Change. It can be a fearful exchange or an exciting challenge, it could also be a fascinating exchange or a dreadful challenge; pick your poison. We all face change just about every day, and the choices we make from those changes can build us up or destroy everything we have made, that is just the fun of life.
When faced with change, I always review my five “W’s”: Who, what, when, where and why. The first four; who, what, when and where are usually pretty easy to figure out.
Who will be affected by the change that I am about to make? Sometimes this one can be quite difficult as I navigate all the channels of people who may be affected by the decision that I am about to make.
What will happen when I make my change? Or what is it that I am going to change? This one can be pretty evident as we can see that a change needs to be made, rarely is it ever not apparent that a change has to happen. We just sometimes refuse to recognize it.
Where will the change take place? This is probably the easiest of the 5 “W’s” of change. Where can sometimes be a variable, but most often we know where this change has to happen.
When will the change take place? Again, this one is quite simple. We may dilly-dally about making a change to ensure that it is the perfect time to make our move. But, overall we know when a change should take place, we just let our fear slow us down.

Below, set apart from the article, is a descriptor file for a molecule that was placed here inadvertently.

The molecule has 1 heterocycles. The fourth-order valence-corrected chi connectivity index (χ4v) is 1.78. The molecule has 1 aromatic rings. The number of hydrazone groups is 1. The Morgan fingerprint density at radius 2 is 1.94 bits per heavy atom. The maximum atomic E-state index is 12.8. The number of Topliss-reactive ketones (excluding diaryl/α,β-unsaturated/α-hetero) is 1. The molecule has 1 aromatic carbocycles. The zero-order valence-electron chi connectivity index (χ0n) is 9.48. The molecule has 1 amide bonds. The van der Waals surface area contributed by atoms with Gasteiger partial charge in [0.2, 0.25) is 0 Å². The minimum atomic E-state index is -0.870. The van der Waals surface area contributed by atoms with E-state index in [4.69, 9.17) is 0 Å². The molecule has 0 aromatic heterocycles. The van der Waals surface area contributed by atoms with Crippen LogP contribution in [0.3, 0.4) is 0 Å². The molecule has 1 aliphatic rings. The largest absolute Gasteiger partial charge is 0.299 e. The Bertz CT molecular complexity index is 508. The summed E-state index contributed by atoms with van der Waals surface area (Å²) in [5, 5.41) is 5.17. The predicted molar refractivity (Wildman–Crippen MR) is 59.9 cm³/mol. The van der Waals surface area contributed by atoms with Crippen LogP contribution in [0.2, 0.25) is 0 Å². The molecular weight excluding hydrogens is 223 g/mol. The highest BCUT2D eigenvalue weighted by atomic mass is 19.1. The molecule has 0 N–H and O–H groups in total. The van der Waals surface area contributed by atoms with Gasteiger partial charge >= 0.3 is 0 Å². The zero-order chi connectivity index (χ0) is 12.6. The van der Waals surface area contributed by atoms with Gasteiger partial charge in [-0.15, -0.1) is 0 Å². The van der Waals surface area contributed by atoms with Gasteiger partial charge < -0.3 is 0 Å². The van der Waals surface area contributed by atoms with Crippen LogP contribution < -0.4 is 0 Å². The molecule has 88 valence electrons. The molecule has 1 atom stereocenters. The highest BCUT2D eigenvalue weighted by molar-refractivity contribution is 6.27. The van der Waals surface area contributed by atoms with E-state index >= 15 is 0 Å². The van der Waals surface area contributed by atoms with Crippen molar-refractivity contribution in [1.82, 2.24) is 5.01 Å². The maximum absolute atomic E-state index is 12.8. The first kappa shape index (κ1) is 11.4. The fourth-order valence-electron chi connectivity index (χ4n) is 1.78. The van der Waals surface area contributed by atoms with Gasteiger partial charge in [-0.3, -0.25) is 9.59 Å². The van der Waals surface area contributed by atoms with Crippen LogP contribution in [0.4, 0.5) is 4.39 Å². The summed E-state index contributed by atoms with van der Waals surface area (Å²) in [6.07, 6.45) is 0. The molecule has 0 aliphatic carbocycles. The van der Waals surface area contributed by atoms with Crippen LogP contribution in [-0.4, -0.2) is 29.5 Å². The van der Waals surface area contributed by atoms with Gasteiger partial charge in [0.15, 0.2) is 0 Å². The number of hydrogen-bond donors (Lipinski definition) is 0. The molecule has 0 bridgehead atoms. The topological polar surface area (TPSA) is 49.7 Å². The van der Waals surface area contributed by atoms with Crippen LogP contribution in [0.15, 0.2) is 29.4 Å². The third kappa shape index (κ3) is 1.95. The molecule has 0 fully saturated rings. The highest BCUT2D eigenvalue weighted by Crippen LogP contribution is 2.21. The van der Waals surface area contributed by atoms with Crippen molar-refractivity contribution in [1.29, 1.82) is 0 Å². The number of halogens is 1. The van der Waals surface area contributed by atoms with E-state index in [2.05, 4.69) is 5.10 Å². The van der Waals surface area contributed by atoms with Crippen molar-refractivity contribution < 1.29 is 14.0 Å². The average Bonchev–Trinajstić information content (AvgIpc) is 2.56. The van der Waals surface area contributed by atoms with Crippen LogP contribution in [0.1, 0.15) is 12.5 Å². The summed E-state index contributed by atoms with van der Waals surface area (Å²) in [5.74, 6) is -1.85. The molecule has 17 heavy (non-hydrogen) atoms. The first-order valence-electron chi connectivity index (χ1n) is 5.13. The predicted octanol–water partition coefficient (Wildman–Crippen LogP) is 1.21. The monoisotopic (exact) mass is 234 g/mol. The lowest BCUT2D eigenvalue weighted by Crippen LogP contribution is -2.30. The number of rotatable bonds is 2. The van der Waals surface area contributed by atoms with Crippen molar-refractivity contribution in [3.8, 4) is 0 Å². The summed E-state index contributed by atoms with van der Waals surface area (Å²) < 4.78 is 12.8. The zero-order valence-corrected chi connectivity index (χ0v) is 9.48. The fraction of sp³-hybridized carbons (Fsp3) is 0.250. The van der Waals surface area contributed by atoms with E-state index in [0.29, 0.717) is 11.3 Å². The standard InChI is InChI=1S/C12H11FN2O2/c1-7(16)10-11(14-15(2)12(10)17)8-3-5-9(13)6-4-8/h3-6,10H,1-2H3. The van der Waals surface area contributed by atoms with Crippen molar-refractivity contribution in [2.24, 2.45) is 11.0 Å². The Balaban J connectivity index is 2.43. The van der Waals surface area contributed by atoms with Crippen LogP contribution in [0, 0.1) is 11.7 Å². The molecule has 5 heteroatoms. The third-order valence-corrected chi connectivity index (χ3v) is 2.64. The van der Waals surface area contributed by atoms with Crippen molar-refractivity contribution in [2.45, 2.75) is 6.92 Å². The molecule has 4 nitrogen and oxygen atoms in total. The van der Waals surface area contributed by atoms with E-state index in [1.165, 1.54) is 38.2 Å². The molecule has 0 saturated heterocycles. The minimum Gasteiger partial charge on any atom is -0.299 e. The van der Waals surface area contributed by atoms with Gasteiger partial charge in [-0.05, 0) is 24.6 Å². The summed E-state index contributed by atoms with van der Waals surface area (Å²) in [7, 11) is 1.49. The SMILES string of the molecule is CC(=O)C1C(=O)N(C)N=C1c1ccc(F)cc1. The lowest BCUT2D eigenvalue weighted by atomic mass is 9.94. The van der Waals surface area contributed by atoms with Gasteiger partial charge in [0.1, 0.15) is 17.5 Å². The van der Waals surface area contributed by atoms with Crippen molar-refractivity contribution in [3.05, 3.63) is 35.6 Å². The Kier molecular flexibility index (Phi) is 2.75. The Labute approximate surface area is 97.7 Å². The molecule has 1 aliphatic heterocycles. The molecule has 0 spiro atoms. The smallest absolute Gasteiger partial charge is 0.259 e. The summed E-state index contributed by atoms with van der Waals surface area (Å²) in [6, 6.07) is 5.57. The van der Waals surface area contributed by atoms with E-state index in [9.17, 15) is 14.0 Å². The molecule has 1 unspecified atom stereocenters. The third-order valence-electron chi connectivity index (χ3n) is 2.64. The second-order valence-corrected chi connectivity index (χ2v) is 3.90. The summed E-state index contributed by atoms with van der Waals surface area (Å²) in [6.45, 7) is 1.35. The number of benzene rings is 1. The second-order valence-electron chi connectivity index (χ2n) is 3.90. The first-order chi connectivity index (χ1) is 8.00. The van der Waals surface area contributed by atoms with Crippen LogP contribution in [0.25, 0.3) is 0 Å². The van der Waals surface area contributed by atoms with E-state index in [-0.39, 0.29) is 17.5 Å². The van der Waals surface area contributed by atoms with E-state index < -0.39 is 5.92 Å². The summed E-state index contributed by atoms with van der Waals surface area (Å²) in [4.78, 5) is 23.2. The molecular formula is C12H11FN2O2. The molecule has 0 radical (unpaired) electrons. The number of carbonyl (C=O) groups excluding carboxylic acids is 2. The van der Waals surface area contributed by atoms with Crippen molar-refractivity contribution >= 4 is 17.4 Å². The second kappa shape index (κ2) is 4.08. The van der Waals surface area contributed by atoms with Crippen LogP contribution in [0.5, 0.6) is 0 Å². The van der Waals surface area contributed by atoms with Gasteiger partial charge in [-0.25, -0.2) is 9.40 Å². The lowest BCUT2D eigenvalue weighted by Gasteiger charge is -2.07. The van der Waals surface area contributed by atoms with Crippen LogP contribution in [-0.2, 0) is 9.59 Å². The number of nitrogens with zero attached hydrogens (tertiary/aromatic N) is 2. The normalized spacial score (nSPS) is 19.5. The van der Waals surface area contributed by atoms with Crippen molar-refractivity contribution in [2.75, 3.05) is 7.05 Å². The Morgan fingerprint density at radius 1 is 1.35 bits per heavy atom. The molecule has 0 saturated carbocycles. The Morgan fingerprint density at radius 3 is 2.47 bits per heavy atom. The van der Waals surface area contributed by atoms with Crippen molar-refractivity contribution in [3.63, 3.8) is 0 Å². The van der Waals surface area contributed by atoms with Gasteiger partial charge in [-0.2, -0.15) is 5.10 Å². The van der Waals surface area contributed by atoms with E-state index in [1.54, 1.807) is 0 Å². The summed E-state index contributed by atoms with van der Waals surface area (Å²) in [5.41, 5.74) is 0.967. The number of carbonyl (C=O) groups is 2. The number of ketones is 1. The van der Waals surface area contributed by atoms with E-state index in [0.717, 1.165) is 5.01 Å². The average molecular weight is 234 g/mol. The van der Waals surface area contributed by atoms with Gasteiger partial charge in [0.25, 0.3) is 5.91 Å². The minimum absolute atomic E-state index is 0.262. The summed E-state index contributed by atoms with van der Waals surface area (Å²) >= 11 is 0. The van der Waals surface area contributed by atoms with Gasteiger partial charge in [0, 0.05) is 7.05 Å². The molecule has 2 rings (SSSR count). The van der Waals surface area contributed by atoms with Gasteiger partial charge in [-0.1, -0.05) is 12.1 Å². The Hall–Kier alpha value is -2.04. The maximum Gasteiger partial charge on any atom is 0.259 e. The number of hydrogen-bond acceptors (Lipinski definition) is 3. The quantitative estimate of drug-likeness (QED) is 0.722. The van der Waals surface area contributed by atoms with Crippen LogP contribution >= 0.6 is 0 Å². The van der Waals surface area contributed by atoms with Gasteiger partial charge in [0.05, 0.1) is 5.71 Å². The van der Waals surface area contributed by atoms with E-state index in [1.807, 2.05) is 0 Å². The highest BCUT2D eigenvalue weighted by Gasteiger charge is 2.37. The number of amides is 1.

Why make a change? Oh, this is the most significant question of them all. It is where real change lives or dies. We have to figure out why we even want to change. Then we wonder why we have the choices we have and why they are so good or bad! The why in our lives is the most challenging thing to figure out because often our why is tied to emotion. You may be able to describe a piece of art to someone, but you can never accurately explain why you love it so much. You just do.
Why we need a change comes down to a million factors, and we can spend hours, days, years and an entire lifetime trying to figure them all out. A majority of the changes in our lives were made when we didn’t entirely know why, we just did it, and it either worked out, or it epically failed. It was only we saw the results of our change did we really figure out our “why.”
As we enter our new year and we search for goals to achieve and dreams to chase, it is best to settle on our “why” or, at the very least, have faith that our “why” will become clear to us sometime down the road. This is a courageous way to make a change but when the “why” is clear, the “how” is much easier to execute.